ASCO Post launches in print, and online

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ASCO Post launches in print, and online
ASCO Post launches in print, and online

The American Society of Clinical Oncology (ASCO) and Harborside Press launched the inaugural print issue of ASCO Post in June, and launched a website home for the title yesterday.

ASCO Post, which is distributed for free to ASCO members in the US, can be read online, gratis, at ASCOPost.com. Qualified hematologists and oncologists in the US and abroad are also eligible for a free print subscription by request, according to Harborside Press spokesperson Conor Lynch. Circulation numbers are close to 26,000, said Lynch.

The print edition, described as a “newspaper-style” publication in the mission statement, covers oncology meetings around the world, offers summaries of clinical literature from other general and specialty journals, provides cancer-related political commentary, and details specific oncology cases. Columns from editor-in-chief James Armitage, a former ASCO president, will be featured in the title, along with columns from ASCO affiliates Richard Boxer, Nora Janjan, Allen Lichter, John Marshall and George Sledge.

For 2010, ASCO Post will be published monthly, but will increase its publishing cycle to 18 issues per year in 2011, according to Lynch. Advertising in the form of banners will appear on the website, and traditional advertising will be present in the print issue, said Lynch. A survey of current articles on the ASCO Post homepage included updated ASCO guidelines on the subject of aromatase inhibitors usage in postmenopausal women with breast cancer, new clinical results showing denosumab's superiority to zoledronic acic in delaying some skeletal events, and an article titled “Now is the time to fix the Medicare physician payment problem,” penned by columnist and ASCO CEO Allen Lichter.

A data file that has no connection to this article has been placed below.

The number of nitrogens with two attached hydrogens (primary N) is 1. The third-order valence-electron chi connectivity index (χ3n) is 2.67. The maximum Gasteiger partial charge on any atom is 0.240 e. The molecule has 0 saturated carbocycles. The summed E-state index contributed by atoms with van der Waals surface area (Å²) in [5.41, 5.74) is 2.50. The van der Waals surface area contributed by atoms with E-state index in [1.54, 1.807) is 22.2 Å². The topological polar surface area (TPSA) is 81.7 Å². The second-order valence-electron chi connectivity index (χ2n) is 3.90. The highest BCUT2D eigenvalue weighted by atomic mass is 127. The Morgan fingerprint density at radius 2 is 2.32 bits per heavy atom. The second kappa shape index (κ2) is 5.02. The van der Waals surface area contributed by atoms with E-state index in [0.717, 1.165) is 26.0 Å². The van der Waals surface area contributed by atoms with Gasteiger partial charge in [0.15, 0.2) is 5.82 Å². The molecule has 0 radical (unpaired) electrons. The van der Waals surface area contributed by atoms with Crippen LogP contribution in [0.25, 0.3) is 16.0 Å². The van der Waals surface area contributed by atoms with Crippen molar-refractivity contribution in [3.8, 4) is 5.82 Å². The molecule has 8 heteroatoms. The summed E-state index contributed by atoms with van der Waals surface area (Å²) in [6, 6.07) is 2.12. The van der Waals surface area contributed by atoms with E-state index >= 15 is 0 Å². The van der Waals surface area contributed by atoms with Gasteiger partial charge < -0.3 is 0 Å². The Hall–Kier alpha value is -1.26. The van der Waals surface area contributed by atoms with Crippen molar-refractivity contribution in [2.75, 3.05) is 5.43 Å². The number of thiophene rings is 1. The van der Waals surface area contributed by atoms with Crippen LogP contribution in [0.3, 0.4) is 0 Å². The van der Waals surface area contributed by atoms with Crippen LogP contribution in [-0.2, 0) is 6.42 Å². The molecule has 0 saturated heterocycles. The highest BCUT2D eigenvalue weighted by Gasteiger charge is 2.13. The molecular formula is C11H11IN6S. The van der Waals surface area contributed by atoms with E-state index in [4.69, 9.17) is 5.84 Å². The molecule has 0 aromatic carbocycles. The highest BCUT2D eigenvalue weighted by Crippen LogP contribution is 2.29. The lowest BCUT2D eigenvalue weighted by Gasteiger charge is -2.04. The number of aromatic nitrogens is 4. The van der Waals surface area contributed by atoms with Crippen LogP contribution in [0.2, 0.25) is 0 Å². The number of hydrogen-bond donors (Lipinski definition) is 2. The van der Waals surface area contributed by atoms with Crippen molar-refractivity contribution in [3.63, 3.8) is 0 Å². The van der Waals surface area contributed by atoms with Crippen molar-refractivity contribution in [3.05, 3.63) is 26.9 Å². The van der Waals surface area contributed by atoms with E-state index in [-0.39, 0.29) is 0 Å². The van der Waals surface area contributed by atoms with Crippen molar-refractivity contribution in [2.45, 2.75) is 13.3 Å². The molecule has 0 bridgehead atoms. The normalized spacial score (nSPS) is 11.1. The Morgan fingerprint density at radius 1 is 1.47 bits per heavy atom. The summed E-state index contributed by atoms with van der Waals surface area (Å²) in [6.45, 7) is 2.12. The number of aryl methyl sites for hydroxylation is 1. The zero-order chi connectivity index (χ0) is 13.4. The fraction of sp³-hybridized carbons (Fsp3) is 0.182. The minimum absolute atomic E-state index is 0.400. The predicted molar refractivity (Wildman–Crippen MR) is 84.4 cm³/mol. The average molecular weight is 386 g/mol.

Separately, the British Medical Journal (BMJ) announced in a blog that BMJ Open, a new open access online journal would be launching in autumn 2010. That journal will feature peer-reviewed research articles “dedicated exclusively to medicine,” and hopes to facilitate open data sharing; additionally, the journal will publish research protocols and reviewer's comments alongside final articles, according to the announcement.  

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